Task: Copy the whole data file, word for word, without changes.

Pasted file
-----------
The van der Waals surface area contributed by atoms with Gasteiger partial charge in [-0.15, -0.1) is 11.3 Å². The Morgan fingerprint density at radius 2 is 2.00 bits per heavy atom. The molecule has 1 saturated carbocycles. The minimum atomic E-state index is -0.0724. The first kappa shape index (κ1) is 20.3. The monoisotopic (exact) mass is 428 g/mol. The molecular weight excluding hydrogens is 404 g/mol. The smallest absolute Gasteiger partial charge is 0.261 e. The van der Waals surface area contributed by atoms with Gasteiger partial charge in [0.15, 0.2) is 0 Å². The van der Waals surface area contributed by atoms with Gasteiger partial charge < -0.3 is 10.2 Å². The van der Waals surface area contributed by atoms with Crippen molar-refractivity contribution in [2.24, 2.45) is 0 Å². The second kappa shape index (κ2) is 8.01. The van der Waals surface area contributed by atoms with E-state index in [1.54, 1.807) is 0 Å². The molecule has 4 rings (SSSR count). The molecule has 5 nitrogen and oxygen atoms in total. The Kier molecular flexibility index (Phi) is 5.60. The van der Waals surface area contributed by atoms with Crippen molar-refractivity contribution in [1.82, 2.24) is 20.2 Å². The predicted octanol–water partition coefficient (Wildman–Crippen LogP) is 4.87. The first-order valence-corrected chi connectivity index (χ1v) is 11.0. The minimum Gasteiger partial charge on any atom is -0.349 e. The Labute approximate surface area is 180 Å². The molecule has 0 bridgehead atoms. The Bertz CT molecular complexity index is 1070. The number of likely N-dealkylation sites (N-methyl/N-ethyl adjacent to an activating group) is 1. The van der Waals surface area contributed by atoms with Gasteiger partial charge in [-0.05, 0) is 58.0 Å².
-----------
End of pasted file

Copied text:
The van der Waals surface area contributed by atoms with Gasteiger partial charge in [-0.15, -0.1) is 11.3 Å². The Morgan fingerprint density at radius 2 is 2.00 bits per heavy atom. The molecule has 1 saturated carbocycles. The minimum atomic E-state index is -0.0724. The first kappa shape index (κ1) is 20.3. The monoisotopic (exact) mass is 428 g/mol. The molecular weight excluding hydrogens is 404 g/mol. The smallest absolute Gasteiger partial charge is 0.261 e. The van der Waals surface area contributed by atoms with Gasteiger partial charge in [0.15, 0.2) is 0 Å². The van der Waals surface area contributed by atoms with Gasteiger partial charge < -0.3 is 10.2 Å². The van der Waals surface area contributed by atoms with Crippen molar-refractivity contribution in [2.24, 2.45) is 0 Å². The second kappa shape index (κ2) is 8.01. The van der Waals surface area contributed by atoms with E-state index in [1.54, 1.807) is 0 Å². The molecule has 4 rings (SSSR count). The molecule has 5 nitrogen and oxygen atoms in total. The Kier molecular flexibility index (Phi) is 5.60. The van der Waals surface area contributed by atoms with Crippen molar-refractivity contribution in [1.82, 2.24) is 20.2 Å². The predicted octanol–water partition coefficient (Wildman–Crippen LogP) is 4.87. The first-order valence-corrected chi connectivity index (χ1v) is 11.0. The minimum Gasteiger partial charge on any atom is -0.349 e. The Labute approximate surface area is 180 Å². The molecule has 0 bridgehead atoms. The Bertz CT molecular complexity index is 1070. The number of likely N-dealkylation sites (N-methyl/N-ethyl adjacent to an activating group) is 1. The van der Waals surface area contributed by atoms with Gasteiger partial charge in [-0.05, 0) is 58.0 Å².